Publisher: Taylor & Francis

ISBN: 1317209893

Category: Law

Page: 334

View: 5061

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There is a clear overlap between securing socio-economic human rights for all persons and arranging adequate access to essential public services across society. Both are necessary to realise thriving, inclusive societies, with adequate living standards for all, based on human dignity. This edited volume brings together the two topics for the first time. In particular, it identifies the common challenges for essential public services provision and socio-economic human rights realisation, and it explores how socio-economic rights law can be harnessed to reinforce better access to services. An important aim of this book is to understand how international socio-economic human rights law and guideposts can be used and strengthened to improve access to services, and assess socio-economic legal and policy decisions. The volume includes contributions from different continents, on a range of different services, and engages with the realities of different regulatory settings. After an introduction that sets out the most important challenges for universal access to services – including sufficient resources mobilisation, private actor involvement and regulation, or the need for improved checks and balances – the book goes on to discuss current issues in services provision and socio-economic rights, as well as explores the place and role of private business actors in the provision of services. In particular, it assesses how the responsibility and accountability of such actors for human rights can be improved . The final part of the book narrows in on the under-explored human rights concepts of ‘participation’ and ‘accountability’, as essential prerequisites for better ‘checks and balances’. Overall, this volume presents a unique and powerful illustration of how socio-economic human rights law supports improved access to essential public services for all.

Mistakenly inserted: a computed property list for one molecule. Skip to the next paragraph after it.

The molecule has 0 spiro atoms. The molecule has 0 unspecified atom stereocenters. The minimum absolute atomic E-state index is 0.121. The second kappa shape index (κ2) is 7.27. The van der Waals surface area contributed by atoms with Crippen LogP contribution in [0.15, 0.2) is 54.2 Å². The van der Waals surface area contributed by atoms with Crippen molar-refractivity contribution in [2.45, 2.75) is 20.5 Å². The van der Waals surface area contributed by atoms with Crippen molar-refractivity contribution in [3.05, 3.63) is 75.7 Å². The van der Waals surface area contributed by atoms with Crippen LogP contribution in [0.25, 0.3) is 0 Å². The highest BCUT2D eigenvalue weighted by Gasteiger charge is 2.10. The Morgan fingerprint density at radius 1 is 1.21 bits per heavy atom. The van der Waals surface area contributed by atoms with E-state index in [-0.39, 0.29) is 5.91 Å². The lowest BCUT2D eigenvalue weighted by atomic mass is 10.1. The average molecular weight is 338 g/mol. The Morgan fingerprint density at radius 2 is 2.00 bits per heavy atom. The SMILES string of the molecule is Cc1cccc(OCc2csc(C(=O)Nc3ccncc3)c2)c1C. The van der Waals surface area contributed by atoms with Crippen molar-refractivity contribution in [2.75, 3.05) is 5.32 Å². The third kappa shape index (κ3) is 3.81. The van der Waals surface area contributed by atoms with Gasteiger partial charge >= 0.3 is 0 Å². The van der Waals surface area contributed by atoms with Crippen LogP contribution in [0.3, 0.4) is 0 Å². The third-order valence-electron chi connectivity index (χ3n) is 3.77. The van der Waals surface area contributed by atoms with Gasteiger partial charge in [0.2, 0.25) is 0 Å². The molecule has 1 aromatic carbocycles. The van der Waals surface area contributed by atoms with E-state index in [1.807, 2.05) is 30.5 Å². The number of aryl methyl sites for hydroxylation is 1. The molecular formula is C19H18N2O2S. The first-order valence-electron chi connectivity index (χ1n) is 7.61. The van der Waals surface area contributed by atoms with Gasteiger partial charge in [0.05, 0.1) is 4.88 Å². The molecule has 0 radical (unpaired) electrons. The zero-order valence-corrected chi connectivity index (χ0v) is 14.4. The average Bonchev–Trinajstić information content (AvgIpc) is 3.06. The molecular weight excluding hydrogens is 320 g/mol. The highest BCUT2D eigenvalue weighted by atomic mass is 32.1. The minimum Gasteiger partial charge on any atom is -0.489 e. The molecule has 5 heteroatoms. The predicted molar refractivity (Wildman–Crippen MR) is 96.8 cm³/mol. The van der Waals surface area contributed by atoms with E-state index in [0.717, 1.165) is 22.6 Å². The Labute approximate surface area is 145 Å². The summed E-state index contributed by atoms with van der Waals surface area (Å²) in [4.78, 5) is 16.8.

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The Effectiveness of the UN Human Rights System

Reform and the Judicialisation of Human Rights

Author: Surya P. Subedi, OBE, QC (Hon)

Publisher: Taylor & Francis

ISBN: 135177896X

Category: Law

Page: 304

View: 8415

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The UN human rights agenda has reached the mature age of 70 years and many UN mechanisms created to implement this agenda are themselves in their middle-age, yet human rights violations are still a daily occurrence around the globe. The scorecard of the UN human rights mechanisms appears impressive in terms of the promotion, spreading of education and engaging States in a dialogue to promote human rights, but when it comes to holding governments to account for violations of these rights, the picture is much more dismal. This book examines the effectiveness of UN mechanisms and suggests measures to reform them in order to create a system that is robust and fit to serve the 21st century. This book casts a critical eye on the rationale and effectiveness of each of the major UN human rights mechanisms, including the Human Rights Council, the human rights treaty bodies, the UN High Commissioner for Human Rights, the UN Special Rapporteurs and other Charter-based bodies. Surya P. Subedi argues most of the UN human rights mechanisms have remained toothless entities and proposes measures to reform and strengthen it by depoliticising the workings of UN human rights mechanisms and judicialising human rights at the international level.